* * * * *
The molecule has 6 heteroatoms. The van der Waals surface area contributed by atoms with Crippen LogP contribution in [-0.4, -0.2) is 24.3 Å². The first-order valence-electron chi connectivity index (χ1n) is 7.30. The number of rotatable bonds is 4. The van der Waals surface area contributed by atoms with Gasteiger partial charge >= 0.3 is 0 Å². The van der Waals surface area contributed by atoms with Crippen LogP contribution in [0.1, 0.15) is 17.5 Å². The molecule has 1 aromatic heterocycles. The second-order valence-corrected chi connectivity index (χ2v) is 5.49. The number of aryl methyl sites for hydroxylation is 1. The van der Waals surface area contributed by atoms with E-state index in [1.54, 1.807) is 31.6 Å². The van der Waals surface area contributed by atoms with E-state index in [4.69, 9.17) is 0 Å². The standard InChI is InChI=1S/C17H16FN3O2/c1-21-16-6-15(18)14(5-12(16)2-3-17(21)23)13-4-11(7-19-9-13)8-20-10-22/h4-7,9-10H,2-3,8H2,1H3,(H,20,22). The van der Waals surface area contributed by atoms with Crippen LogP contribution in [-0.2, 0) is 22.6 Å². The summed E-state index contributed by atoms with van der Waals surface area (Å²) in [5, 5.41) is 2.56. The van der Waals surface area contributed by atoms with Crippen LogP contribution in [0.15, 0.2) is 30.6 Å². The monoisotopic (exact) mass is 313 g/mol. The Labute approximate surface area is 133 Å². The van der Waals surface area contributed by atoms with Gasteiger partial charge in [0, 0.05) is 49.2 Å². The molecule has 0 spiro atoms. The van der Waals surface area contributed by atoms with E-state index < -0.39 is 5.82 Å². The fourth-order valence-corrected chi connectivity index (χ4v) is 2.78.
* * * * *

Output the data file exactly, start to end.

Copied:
The molecule has 6 heteroatoms. The van der Waals surface area contributed by atoms with Crippen LogP contribution in [-0.4, -0.2) is 24.3 Å². The first-order valence-electron chi connectivity index (χ1n) is 7.30. The number of rotatable bonds is 4. The van der Waals surface area contributed by atoms with Gasteiger partial charge >= 0.3 is 0 Å². The van der Waals surface area contributed by atoms with Crippen LogP contribution in [0.1, 0.15) is 17.5 Å². The molecule has 1 aromatic heterocycles. The second-order valence-corrected chi connectivity index (χ2v) is 5.49. The number of aryl methyl sites for hydroxylation is 1. The van der Waals surface area contributed by atoms with E-state index in [1.54, 1.807) is 31.6 Å². The van der Waals surface area contributed by atoms with E-state index in [4.69, 9.17) is 0 Å². The standard InChI is InChI=1S/C17H16FN3O2/c1-21-16-6-15(18)14(5-12(16)2-3-17(21)23)13-4-11(7-19-9-13)8-20-10-22/h4-7,9-10H,2-3,8H2,1H3,(H,20,22). The van der Waals surface area contributed by atoms with Crippen LogP contribution in [-0.2, 0) is 22.6 Å². The summed E-state index contributed by atoms with van der Waals surface area (Å²) in [5, 5.41) is 2.56. The van der Waals surface area contributed by atoms with Crippen LogP contribution in [0.15, 0.2) is 30.6 Å². The monoisotopic (exact) mass is 313 g/mol. The Labute approximate surface area is 133 Å². The van der Waals surface area contributed by atoms with Gasteiger partial charge in [0, 0.05) is 49.2 Å². The molecule has 0 spiro atoms. The van der Waals surface area contributed by atoms with E-state index < -0.39 is 5.82 Å². The fourth-order valence-corrected chi connectivity index (χ4v) is 2.78.